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News > Latin America

Colombia Justifies Use of Drones in Glyphosate Fumigations

  • Aerial fumigations have been denounced by communities that claim they have adverse effects on their health and the environment.

    Aerial fumigations have been denounced by communities that claim they have adverse effects on their health and the environment. | Photo: EFE

Published 5 September 2018

Colombian defense minister told senators they would continue aerial fumigation of illegal crops.

Colombia’s Defense Minister Guillermo Botero defended Tuesday the army’s use of drones to fumigate illegal crops with the controversial herbicide glyphosate.

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In 2015, Colombia halted aerial fumigation due to unintended contamination of legal crops and water sources. A year before the country’s Constitutional Court ruled that if there was evidence of negative consequences the government had to stop using that method to fight the illegal crops.

Recently, the multinational and glyphosate producer Monsanto was sentenced to pay US$289 million to gardener Dewayne Johnson, who a court ruled had terminal cancer due to the use of a glyphosate-based herbicide. In 2015, the World Health Organization classified the chemical as “potentially carcinogenic for humans.”

In 2008 Ecuador, Colombia’s southern neighbor, successfully sued Colombia before the International Criminal Court in The Hague over “grave genetic damages cause to the population in the border who was exposed by Colombia to glyphosate.”

Despite all this, in January the Colombian government resumed the use of the chemical in widespread fumigations.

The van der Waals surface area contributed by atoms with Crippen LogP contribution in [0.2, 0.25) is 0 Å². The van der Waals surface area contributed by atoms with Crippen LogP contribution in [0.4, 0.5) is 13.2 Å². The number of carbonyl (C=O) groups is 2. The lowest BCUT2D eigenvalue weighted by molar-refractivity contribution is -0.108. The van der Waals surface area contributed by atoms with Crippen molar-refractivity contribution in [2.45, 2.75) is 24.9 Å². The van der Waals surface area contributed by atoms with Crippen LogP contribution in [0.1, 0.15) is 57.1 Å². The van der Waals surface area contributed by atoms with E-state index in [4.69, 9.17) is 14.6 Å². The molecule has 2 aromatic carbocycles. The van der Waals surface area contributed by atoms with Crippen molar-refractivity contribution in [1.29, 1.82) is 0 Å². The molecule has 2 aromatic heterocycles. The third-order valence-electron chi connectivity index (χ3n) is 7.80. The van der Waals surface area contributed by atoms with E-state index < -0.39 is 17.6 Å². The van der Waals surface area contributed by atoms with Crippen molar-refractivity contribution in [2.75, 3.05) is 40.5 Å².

Fumigations were expected to increase after the United States Office of National Drug Control Policy (ONDCP) reported a record increase in coca plantations and ONDCP deputy director Jim Carroll said in June "President Trump's message to Colombia is clear: the record growth in cocaine production must be reversed."  

Botero’s remarks were made during al debate in the Senate in which several legislators rejected the use of the herbicide while others stressed that the problem of illicit crops needed a political and economic response.

Resuming fumigation also goes against the peace accords signed in 2016 between the former Revolutionary Armed Forces of Colombia (FARC) and the government of Colombia, which establishes that voluntary eradication in agreement with the communities involved would be favored over mandatory and coerced eradication methods.

Colombia’s Defense Minister argued that the chemicals used for the production of cocaine cause more environmental damage than fumigation, and told senators use of drones will continue. He also claimed other army units are prompting productive projects to help communities to substitute illicit crops.

However, members of the FARC and peace activists have criticized the former government for lack of progress in state-sponsored economic and productive programs for affected communities.  

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